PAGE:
How might coronavirus impact Perth’s property market?
WA property owners are scratching their heads wondering what Coronavirus will do to their fragile, rebounding market.
It seems the Perth property market just can’t catch a break, doesn’t it?
A year ago, commentators were hoping 2019 was the year of recovery after having paid our penance since the 2012-15 period of over-exuberance and over-supply.
Then the royal banking commission kicked off and spooked the banks to a point of nearly shutting up shop until August 2019.
At the same time, as another kick in the teeth, Bill Shorten decided he would make the 2019 election a war on property ownership (amongst other things).
And whilst that didn’t pay off for him in May, it seems we never really came out of our shell as a state in terms of confidence until springtime when buyers came out in their droves and transaction levels went through the roof, upping itself on a weekly basis through Christmas and into February this year.
Transactions are 80 per cent higher in March than they were in Winter 2019.
Stock levels, which had been hovering at 17,000 properties on market for the last 4 years, plummeted over spring to WA’s natural balance of 12,500 and are still trending down as homeowners are reluctant to sell when they feel so close to an uptick in 2020 and beyond.
In other words, for every 3 houses being sold, only 2 houses are coming back on the market. That’s as simple an indicator you can get to demonstrate the buyer/seller dynamic at the moment.
On top of this, the ‘days on market’ median, which had been rising steadily to over 80 days in spring, has started to drop quickly into the 60s. More suburbs are coming into the 40s, which is where we generally see prices start to grow.
Added to that, rental vacancies, which denote how many rentals are available on the market at any one time, have dropped from a high of 7.5 per cent down to 2.2 per cent this year. This is boom levels. We’ve gone from landlords having to offer fruit baskets to get someone in the door to having rentals snapped up on the first viewing and above asking price. Hotter than toilet paper!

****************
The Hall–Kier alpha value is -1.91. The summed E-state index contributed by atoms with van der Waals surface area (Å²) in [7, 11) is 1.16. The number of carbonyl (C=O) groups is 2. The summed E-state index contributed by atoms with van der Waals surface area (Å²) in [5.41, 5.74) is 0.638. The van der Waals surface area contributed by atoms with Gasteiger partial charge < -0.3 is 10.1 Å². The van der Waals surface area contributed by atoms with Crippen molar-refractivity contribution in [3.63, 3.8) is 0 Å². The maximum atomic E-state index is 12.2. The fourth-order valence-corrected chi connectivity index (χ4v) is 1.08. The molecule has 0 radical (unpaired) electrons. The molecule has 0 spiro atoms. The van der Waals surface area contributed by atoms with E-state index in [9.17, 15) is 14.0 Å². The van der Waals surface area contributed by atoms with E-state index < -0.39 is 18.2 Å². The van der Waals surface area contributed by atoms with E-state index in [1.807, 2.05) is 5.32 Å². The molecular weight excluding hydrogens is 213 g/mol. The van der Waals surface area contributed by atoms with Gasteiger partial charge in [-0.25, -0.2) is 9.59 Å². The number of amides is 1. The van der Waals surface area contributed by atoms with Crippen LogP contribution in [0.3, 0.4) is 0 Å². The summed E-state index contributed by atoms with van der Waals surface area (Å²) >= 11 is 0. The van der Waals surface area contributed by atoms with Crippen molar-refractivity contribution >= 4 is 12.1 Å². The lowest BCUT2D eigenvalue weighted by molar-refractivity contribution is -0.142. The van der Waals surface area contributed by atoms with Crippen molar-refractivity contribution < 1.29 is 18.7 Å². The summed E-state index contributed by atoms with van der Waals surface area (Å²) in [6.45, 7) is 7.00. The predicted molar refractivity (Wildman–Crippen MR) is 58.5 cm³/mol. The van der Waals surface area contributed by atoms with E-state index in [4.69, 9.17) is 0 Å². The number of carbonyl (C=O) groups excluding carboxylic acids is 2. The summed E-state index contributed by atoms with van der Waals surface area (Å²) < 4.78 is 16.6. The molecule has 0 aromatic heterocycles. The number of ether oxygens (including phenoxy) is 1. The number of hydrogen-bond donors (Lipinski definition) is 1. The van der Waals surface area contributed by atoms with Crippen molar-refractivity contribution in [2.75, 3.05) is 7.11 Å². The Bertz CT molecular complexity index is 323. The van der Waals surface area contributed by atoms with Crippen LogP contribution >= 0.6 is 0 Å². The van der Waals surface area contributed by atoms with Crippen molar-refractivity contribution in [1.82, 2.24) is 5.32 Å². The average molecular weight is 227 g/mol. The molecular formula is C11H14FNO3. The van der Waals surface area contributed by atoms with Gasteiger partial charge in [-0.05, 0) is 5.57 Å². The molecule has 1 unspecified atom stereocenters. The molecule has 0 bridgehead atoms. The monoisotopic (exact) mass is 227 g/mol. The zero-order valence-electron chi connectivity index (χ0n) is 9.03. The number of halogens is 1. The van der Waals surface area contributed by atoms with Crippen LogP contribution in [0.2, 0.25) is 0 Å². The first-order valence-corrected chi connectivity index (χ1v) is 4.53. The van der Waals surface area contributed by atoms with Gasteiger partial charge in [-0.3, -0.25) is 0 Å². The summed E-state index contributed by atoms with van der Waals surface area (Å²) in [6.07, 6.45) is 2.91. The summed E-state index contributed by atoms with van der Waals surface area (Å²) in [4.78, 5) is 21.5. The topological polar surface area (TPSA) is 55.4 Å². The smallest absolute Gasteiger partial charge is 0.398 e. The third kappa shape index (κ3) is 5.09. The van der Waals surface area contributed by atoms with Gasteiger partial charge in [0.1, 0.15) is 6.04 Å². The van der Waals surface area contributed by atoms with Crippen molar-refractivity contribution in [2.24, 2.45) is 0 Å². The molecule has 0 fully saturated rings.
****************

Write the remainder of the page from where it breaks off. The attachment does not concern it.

So when I was asked on the afternoon news in January how I thought this year was going to go, and I rattled off these leading indicators for price growth, I was pretty comfortable we had seen the worst of what has been Western Australia’s longest and deepest property recession in recorded history, and that 2020 was actually looking moderately rosy for both buyers and sellers. Things were moving. In good, established suburbs, prices rising.
Are we still looking for further strength in the job and immigration market to prop up the demand side into the medium-term future to resemble growth remotely close to that of Sydney and Melbourne’s? Yes. And is a lot of the current demand side fuelled by cheap credit? Yes, it is.
But supply of new and old properties is also as low as it’s ever been (relatively), with the building industry contracted to a fraction of the size it once was and land estates lying vacant (for good reason).
So what we are seeing right now is just a really tight market where the balance is slowly moving into the seller’s favour in more suburbs than 6 months ago, despite still waiting for our pay rise that was due in 2012.
And then COVID-19 hits.
And we all scratch our heads wondering what it will do to our fragile, rebounding market, hoping we don’t have yet another false start like 2019.
If you ask me why I like property as an asset class, its mainly because it’s a medium-to-long term investment. Unlike with shares, if you were planning on buying a property now with a sell time frame within the next 3-6 months, I’d be scratching my head. You just wouldn’t do it.
COVID-19 or not, if you were planning to buy in the first half of 2020, it should be because you see value for a 5-40 year hold due to the fundamentals of the street within the suburb within the city.
They say that ‘you make your money when you buy and not when you sell.’ And ‘Where there is chaos, there is opportunity.’
And whilst I was finding it hard sourcing good quality properties in December and January with the intention to hold for years to come due to the increased competition in the market, I see this time period as a perfect storm of subdued buyer confidence in the middle of tight supply of properties for sale and rent, at the start of a new mining investment cycle.
It’s almost a second chance to lock a few sites down that I wasn’t able to secure over Christmas whilst my competition (everyone else buying right now) are hesitating.
And while I understand that we are currently walking into the unknown of how many months this virus will affect our daily lives and ability to travel overseas, which will create more fear, destroy jobs in certain industries, and diminish profits/values in the equities markets, my eternal sense of optimism says this won’t be forever, and that when the dust settles, I would have been grateful to have had that second-chance opportunity to buy low when the streets were empty.